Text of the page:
7. Thanks John. I think Tim sees the world in a very natural way and how interconnected everything is – it’s made up of people after all. Pushing things forward has a lot to do with getting out of your comfort zone…I think his rule of accepting every third invitation lead to a whole range of serendipitous things happening to him…..


  8. Ina your article has opened a whole skill set for me. I have to go back now and look at how to write on this yoke, never realized you could click a word and open an article a video, thank you. Your kind words thank you for thosebut most important thank you for “getting” what we are trying to do. To decrimialize human emotionswe will achieve this will take time but as long as the media understand the breach of human rights contained in the mental health act 2001 basically replace force with love not such a bad ambitionthank you againJohn McCarthy Mad Pride Ireland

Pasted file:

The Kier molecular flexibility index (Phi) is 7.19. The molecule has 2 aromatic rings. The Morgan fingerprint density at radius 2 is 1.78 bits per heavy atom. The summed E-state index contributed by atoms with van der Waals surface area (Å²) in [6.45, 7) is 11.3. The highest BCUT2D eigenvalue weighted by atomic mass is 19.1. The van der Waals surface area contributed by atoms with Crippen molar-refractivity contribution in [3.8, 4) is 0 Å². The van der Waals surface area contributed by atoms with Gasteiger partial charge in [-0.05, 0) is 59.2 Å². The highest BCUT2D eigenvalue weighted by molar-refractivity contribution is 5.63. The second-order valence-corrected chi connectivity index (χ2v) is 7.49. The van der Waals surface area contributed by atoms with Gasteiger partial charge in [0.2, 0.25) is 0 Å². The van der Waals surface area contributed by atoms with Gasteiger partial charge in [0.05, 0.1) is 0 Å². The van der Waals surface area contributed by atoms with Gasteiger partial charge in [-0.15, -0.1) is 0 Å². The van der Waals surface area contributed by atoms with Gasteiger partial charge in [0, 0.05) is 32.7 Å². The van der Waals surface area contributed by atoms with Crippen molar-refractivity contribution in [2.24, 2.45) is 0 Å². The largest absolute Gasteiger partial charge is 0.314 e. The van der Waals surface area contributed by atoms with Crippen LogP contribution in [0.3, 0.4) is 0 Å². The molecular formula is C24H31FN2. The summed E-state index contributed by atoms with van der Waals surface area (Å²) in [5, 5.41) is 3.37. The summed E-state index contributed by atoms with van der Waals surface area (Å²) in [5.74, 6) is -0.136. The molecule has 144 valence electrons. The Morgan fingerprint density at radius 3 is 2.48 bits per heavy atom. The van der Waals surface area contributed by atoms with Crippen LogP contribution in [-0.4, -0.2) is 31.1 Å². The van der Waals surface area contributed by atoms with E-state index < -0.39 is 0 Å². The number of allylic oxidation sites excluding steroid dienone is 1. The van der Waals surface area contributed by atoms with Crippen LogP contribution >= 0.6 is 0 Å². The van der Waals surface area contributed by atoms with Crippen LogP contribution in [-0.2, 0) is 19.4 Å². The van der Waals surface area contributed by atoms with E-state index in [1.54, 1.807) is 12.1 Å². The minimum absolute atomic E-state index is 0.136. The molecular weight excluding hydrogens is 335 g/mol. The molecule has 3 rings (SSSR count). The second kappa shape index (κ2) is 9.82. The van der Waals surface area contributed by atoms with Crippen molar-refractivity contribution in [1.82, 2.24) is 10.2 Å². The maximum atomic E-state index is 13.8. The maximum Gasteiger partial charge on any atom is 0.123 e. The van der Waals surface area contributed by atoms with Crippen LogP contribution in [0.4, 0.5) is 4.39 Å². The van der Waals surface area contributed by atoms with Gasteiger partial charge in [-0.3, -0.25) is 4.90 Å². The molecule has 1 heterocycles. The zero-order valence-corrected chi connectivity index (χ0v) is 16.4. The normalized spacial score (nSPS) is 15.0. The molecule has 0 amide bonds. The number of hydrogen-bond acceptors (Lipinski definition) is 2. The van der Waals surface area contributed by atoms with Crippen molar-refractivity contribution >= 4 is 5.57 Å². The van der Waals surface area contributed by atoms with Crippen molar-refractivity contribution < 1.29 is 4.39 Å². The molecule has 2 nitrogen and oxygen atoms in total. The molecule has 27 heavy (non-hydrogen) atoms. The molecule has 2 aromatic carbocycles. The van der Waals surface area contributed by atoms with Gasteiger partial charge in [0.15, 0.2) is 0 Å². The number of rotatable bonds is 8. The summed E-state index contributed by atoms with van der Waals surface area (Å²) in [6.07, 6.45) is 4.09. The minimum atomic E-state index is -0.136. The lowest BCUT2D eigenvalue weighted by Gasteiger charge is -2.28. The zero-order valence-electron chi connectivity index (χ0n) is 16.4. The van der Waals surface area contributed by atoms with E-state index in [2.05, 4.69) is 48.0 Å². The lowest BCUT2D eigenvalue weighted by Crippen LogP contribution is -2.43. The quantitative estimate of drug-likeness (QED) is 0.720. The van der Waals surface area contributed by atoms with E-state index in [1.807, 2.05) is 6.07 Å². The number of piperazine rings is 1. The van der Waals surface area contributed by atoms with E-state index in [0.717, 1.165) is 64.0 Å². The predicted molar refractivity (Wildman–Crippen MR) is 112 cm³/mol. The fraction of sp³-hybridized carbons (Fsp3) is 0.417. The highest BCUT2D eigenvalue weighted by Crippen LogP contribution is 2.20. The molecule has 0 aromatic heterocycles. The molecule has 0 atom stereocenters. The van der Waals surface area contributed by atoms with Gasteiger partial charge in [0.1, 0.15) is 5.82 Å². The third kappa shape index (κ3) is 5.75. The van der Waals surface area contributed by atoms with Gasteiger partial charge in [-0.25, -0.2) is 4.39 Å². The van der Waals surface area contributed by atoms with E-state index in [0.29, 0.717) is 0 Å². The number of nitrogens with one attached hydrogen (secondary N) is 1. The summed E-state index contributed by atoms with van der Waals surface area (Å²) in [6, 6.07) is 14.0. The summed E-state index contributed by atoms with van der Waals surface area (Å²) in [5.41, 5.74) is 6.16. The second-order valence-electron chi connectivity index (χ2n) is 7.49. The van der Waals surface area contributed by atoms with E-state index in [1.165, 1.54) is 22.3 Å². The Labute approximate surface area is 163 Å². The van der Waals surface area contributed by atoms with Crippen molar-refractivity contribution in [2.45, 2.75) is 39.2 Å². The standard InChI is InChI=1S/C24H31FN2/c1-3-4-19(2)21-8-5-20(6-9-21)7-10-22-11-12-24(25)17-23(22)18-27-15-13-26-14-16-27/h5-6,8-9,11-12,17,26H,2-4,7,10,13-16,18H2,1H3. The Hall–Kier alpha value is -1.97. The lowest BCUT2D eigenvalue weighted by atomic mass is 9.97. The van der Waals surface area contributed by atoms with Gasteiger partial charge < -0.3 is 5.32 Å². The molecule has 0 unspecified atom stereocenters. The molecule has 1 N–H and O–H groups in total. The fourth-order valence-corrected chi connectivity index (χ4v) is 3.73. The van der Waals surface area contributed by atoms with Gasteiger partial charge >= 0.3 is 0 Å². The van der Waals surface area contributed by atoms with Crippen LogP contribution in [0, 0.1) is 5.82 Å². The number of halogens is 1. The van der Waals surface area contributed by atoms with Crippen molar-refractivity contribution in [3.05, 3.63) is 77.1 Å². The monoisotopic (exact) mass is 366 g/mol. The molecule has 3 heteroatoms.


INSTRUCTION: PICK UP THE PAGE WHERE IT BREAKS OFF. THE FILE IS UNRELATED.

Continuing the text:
9. John It was great to meet with you. It’s very important that it gets out what you are trying to do. To make a change takes time. It also requires persistence. Replacing force with love is a great ambition! Wishing you well with everything!